Writers’ houses

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What is more exciting than discovering literature through the house of your favorite authors? France has preserved through the years the various mansions, castles and farmhouses where numerous writers spent their days writing and where sometimes, they died alone. by Clea Chakraverty 

La Vallée aux loups, Chateaubriand's house

In France, about 290 homes of writers are open to the public, a list of which can be found in the guide produced by the Fédération des Maisons d’écrivains. The ability to see their private surroundings and the atmosphere of the period gives an insight to the life and time of the writer. Frédérique Kerhervé from the blog “Maisons d’écrivains” reminisces her days as a guide in Hauteville, Guernesey, because of her passion for Victor Hugo. “I had the extraordinary chance to be around this house where he lived for so long. It is a particular emotion of being so close to such a writer, to impregnate oneself from the atmosphere of a place that escapes the noise and furor of contemporary life once the visitors have left. The garden becomes silent again and goes back to its owner’s desires, who cultivated it, while one can hear the sea waves rising towards the pavilion where he used to write. This was the experience that led me to create my blog. Between fascination and oblivion, how do these old stones survive and reinvent themselves?” Many represent for the visitors “a time that does not exist anymore but that have stories to tell” explains the blogger. “Some like Dumas ’ Monte Cristo castle in Port Marly or Loti’s house in Rochefort are exuberant as their owners became more popular and rich”. However, houses retain a distinct feeling. Especially those belonging to writers who traveled to other continents and filled their homes with strong memories from their journeys.

Alexandra David Neel’s house « Samten dzong », is such house. The name was chosen by the author, a French explorer and a lover of the Orient. She found solace in Digne les Bains, the small village in the country side of the Alpes de Haute Provence. In this place full of memories, today a museum, she lived for 30 years in three stays and wrote a huge part of her literary works. The evocation of her large trips in Asia and of her personal quest starts with an exhibition of pictures covering 101 years of adventure, from Tibet to China. In the house of the explorer, the small meditation room, her working place and her tiny sleeping room which she named her ‘hole‘ testify of the simple life she lived in Digne, as a small part of Tibet in Western Europe as she wanted it.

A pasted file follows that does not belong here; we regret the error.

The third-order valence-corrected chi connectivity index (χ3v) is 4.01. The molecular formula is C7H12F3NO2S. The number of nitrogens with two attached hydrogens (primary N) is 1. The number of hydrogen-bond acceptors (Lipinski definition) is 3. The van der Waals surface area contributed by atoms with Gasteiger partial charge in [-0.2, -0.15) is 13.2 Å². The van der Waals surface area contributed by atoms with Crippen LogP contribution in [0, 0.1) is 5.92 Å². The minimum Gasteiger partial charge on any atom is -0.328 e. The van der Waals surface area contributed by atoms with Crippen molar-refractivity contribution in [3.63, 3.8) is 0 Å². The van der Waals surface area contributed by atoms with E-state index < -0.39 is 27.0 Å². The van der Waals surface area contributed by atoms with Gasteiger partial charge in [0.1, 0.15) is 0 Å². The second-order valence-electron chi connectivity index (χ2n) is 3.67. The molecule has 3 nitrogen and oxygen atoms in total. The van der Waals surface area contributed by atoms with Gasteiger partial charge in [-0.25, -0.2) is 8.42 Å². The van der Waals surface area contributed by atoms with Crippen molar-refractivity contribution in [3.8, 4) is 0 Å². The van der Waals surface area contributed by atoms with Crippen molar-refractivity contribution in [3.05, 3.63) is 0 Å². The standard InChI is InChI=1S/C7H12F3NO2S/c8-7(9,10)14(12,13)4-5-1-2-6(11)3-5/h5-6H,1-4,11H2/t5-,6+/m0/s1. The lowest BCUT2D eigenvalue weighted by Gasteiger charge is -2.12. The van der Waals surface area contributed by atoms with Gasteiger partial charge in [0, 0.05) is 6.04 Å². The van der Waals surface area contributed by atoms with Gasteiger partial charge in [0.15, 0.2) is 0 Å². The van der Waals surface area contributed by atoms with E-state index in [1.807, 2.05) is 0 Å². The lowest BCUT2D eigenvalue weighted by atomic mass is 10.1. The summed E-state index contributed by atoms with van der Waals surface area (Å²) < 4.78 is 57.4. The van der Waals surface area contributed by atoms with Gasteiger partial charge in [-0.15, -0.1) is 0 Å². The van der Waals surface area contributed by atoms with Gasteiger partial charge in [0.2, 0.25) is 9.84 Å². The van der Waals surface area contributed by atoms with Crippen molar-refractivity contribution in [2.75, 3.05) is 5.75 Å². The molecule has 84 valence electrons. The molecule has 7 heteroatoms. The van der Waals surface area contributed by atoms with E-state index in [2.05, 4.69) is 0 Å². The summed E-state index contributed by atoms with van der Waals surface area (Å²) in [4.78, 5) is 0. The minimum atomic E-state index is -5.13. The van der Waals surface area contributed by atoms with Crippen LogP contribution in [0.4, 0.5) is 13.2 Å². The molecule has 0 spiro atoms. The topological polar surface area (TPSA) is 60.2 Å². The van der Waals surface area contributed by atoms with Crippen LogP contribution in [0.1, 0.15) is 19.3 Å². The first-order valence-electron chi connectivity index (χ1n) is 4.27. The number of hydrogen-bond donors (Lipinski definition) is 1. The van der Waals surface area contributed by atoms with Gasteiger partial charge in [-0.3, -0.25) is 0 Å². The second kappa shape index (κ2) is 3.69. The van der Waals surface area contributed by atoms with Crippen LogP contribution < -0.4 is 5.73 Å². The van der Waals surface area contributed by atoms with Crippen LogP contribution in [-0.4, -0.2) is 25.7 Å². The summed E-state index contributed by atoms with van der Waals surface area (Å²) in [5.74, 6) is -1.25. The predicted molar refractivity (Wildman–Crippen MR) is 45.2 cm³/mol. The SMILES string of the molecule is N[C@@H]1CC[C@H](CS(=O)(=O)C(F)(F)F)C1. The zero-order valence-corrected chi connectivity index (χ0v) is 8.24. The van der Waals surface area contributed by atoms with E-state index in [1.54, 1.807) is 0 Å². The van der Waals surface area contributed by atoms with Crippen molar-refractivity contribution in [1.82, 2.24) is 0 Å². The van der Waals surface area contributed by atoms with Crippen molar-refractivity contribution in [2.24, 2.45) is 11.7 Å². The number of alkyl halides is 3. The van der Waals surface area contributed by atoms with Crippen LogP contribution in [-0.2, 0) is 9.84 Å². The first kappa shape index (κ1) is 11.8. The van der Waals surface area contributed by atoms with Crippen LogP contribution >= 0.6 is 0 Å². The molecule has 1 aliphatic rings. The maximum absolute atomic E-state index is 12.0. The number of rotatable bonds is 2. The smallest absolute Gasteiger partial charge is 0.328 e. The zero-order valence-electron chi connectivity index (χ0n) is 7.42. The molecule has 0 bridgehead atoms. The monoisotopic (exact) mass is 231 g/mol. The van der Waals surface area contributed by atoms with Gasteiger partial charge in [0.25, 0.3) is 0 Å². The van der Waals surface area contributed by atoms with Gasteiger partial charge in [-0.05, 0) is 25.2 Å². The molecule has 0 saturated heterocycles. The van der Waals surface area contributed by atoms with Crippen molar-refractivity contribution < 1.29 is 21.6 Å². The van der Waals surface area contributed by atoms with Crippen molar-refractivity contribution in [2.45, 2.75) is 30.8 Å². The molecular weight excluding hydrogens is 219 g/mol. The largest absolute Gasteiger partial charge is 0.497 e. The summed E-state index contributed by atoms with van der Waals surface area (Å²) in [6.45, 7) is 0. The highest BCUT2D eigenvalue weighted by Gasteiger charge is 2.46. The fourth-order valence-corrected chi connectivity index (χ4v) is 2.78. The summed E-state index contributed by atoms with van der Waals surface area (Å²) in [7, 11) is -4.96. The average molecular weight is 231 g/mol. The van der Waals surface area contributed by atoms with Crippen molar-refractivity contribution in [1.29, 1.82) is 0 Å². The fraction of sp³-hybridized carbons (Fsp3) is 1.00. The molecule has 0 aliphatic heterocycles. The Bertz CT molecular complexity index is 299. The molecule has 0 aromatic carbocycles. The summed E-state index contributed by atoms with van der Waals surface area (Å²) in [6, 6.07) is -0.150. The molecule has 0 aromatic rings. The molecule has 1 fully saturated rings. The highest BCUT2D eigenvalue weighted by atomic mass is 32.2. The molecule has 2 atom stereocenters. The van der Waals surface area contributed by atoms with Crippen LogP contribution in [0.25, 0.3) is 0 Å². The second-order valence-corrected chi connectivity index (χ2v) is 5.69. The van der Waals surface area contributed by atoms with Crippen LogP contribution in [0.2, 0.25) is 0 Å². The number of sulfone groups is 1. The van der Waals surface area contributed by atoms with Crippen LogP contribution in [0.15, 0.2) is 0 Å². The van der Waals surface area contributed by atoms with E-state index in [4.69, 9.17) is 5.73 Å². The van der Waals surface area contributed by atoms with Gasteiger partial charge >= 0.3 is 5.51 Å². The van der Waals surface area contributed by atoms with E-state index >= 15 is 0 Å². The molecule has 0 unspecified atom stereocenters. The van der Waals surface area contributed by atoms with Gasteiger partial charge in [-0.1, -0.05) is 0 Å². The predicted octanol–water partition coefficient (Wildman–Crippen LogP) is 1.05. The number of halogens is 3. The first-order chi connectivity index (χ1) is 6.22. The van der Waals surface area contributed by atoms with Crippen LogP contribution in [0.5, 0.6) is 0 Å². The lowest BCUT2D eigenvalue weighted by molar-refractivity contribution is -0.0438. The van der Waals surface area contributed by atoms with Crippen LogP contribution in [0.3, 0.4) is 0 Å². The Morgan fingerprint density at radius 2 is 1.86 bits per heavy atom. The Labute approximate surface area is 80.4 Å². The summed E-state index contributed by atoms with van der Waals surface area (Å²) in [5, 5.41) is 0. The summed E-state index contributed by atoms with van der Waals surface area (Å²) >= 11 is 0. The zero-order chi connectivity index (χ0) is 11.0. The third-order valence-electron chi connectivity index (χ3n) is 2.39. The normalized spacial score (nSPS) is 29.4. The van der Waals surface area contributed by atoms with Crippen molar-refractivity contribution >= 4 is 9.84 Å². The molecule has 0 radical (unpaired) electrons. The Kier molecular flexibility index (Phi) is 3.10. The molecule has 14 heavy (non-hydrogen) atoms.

Maison de Pierre Loti, Turkish Salon

In Rochefort, on the western coast of France, Pierre Loti, also known under his real name as Julien Viaud (1850-1923), has spent years working on his mansion, filled with artifacts from his travels, and where he used to live as per the characters of his books. The visitor is allured by a bourgeois French mansion from the  outside, sober and quite common. Inside however, intimate scenes from the life of the author have been recreated. For instance, his ‘Turkish living-room’ contrasts drastically with the Salon rouge and the Salon bleu on the ground floor and typical of French bourgeois  Viaud family. The interior of the house is inspired by Gothic and Renaissance touch in rooms where the explorer used  to host lavish parties. His Chambre arabe adornes a moucharabieh. The Mosquée room was brought together from bits and pieces of artifacts and antiques he had acquired in Damas. But the marble basin and columns were made to measure by a local artisan. Pierre Loti used to recreate decors according to his imagination.

In India too, writers have been staying in lavish mansions or, sometimes, in cramped houses. Thus is the case of renowned Urdu writer Sadaat Hasan Manto, whose centenary birth anniversary has been celebrated by intellectuals all over India. The prolific and provocative writer has lived in Mumbai till the Partition. He was then staying in an old building on Clare house, in Byculla, known to writer Rafique Baghdadi who occasionally takes Manto fans for a walk in the surroundings. Another world famous name is Sir Salman Rushdie, who was born and raised in Breach Candy, although no one seems to remember in which house he lived. Some, like Rudyard Kipling’s house, are still visible. The author of The Jungle Book and Kim was first raised in the midst of Mumbai, very close to Crawford market, on the campus of the JJ school of Art and Architecture where his father was working. The house was bound to become a museum but the project has been shelved and the house will be used to accommodate the Dean of the school. Maybe one day, Mumbai will honor the memory of its writers. For now, they bring the city alive in their stories.

Texte publié dans Impressions ( Alliance Française de Bombay)(sept-nov 2012) 

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Directeur de publication : Délégation Générale de la Fondation Alliance Française en Inde et au Népal

Rédacteur en chef : Laurent Elisio Bordier

Rédacteur/Coordinateur national : Siddharth Bhatt

Rédacteurs, contributeurs : Guillaume, Abhirami, Alexandre, Chintan, Cléa, David, Eleonore, Elie, Kanika, Karine, Nita, Thomas, Malvika, Marie-Joëlle, Meera, Mayuri, Mitushi, Alice, Prutha, Romain, Ritika, Manas, Supriya ...